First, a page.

July 24, 2012 - A new study shows that a therapeutic intervention called Cognitively-Based Compassion Training (CBCT) appears to improve the mental and physical health of adolescents in foster care. CBCT is a tool that provides strategies for people to develop more compassionate attitudes toward themselves and others.
"The beneficial effects of CBCT on anxiety and feelings of hopelessness suggest that this intervention may provide immediate benefit to foster children," says Charles Raison, MD, associate professor with the Department of Psychiatry at the University of Arizona College of Medicine - Tucson and Barry and Janet Lang Associate Professor of Integrative Mental Health with the UA Norton School of Family and Consumer Sciences.
"We are even more encouraged by the finding that CBCT reduced levels of inflammation," says Dr. Raison. "Our hope is that CBCT may help contribute to the long-term health and well-being of foster care children, not only during childhood, but also as they move into their adult years."
The study, recently published online in the journals Psychoneuroendocrinology and Child and Family Studies, was conducted by researchers with Emory University in Atlanta. Dr. Raison previously was with Emory and is corresponding author of the study in the journal Psychoneuroendocrinology.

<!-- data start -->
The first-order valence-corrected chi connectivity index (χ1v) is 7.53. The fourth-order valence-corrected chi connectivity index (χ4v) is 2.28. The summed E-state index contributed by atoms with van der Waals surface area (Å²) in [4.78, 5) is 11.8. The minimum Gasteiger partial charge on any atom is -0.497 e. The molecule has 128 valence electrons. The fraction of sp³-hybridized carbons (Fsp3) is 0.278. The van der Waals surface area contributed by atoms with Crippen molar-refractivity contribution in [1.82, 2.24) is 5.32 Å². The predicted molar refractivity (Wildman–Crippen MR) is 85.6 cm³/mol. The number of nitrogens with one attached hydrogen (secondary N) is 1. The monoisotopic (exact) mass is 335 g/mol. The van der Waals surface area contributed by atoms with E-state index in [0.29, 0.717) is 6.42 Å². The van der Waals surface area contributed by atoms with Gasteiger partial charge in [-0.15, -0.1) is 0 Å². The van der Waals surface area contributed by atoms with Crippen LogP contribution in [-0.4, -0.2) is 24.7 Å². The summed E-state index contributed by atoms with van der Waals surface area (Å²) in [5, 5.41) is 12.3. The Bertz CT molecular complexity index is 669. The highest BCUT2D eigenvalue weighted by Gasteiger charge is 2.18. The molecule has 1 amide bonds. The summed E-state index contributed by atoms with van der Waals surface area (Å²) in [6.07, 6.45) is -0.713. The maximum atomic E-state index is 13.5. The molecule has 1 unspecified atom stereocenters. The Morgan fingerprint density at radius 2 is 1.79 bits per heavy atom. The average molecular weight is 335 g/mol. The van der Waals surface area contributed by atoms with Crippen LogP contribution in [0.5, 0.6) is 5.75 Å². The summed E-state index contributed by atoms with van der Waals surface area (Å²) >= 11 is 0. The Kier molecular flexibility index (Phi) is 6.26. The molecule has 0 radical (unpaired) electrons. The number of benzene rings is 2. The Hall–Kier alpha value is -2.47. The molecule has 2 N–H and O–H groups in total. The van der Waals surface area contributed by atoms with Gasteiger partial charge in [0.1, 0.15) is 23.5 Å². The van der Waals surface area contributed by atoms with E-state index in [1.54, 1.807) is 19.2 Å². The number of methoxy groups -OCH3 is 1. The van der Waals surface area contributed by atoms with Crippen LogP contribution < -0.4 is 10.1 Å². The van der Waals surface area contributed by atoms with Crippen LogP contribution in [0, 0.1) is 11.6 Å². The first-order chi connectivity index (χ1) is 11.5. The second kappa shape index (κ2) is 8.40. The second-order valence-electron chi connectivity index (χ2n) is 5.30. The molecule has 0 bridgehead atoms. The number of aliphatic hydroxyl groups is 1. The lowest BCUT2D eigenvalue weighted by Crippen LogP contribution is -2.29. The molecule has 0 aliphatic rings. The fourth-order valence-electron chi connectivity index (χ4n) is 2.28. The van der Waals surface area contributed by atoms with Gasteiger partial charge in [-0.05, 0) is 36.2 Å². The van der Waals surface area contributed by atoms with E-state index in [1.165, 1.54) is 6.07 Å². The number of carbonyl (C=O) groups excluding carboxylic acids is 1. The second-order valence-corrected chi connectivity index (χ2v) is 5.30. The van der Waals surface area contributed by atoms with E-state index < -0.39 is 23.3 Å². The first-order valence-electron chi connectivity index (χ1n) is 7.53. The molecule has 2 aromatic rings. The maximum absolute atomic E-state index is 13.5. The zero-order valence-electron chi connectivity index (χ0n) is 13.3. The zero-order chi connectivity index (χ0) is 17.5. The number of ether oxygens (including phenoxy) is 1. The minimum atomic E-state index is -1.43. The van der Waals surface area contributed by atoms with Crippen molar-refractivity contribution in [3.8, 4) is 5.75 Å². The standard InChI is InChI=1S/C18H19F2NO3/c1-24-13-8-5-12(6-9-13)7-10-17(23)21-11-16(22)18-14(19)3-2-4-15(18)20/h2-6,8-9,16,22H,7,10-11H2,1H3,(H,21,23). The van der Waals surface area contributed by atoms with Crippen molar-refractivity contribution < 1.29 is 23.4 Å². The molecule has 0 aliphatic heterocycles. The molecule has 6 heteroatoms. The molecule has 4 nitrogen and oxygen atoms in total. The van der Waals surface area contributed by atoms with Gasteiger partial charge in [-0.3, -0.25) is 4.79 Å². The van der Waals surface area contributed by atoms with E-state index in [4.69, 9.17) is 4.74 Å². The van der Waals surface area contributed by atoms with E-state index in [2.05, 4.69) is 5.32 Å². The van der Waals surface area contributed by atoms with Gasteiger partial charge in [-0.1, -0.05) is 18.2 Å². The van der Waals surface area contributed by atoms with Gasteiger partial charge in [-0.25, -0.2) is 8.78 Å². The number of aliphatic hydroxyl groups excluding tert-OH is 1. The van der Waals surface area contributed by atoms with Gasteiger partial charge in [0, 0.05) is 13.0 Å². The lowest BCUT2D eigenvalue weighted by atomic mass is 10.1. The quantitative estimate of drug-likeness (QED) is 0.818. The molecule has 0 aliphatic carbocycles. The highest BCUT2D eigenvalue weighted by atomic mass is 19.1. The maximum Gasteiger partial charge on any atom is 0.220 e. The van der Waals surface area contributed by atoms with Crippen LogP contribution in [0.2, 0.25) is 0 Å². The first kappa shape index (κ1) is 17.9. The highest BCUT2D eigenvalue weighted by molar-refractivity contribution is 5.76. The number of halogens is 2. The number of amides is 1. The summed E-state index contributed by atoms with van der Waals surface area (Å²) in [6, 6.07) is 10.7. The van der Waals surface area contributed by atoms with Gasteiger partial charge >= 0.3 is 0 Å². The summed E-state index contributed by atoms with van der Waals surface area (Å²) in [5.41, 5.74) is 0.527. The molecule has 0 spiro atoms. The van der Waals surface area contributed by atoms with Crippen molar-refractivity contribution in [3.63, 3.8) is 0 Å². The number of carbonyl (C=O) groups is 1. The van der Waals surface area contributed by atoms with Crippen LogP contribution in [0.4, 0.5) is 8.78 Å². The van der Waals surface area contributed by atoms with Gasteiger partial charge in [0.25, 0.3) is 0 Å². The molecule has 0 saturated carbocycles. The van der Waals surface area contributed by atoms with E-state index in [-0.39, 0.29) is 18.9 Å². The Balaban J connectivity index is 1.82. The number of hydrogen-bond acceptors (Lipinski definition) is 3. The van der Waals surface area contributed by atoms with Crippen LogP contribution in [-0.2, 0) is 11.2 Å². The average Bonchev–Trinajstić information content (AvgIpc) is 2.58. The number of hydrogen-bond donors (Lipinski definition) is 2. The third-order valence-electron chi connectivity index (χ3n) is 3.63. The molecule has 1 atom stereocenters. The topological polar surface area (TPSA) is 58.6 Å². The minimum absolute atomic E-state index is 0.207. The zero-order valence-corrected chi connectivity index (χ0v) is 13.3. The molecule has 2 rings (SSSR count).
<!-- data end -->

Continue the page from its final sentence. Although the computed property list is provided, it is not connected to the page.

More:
‚ÄúChildren with early-life adversity tend to have elevated levels of inflammation across their lifespan,‚Äù explains Thaddeus Pace, PhD, lead author on the paper in Psychoneuroendocrinology, and assistant professor in the Department of Psychiatry and Behavioral Sciences at Emory. "Inflammation is known to play a fundamental role in the development of a number of chronic illnesses, including cardiovascular disease, type 2 diabetes, dementia, cancer and depression."
Children in foster care have a high prevalence of trauma in their lives - sexual abuse, parental neglect, family violence, homelessness, exposure to drugs, separation from biological family and some are regularly moved from one place to another. The study finds that adolescents who practiced CBCT showed reductions in the inflammatory marker C-reactive protein (CRP), reduced anxiety and increased feelings of hopefulness. The more the study participants practiced, the greater the improvement observed in these measures.
CBCT is a multi-week program developed at Emory University by Geshe Lobsang Tenzin Negi, PhD, one of the study's co-authors. Although derived from Tibetan Buddhist teachings on compassion, the CBCT program has been designed to be completely secular in nature.
More information about the study, which was conducted in collaboration with the Georgia Department of Human Services (DHS) and the Division of Family and Child Services (DFCS), is available at http://news.emory.edu/stories/2012/07/pace_fostercare_CBCT_2012.
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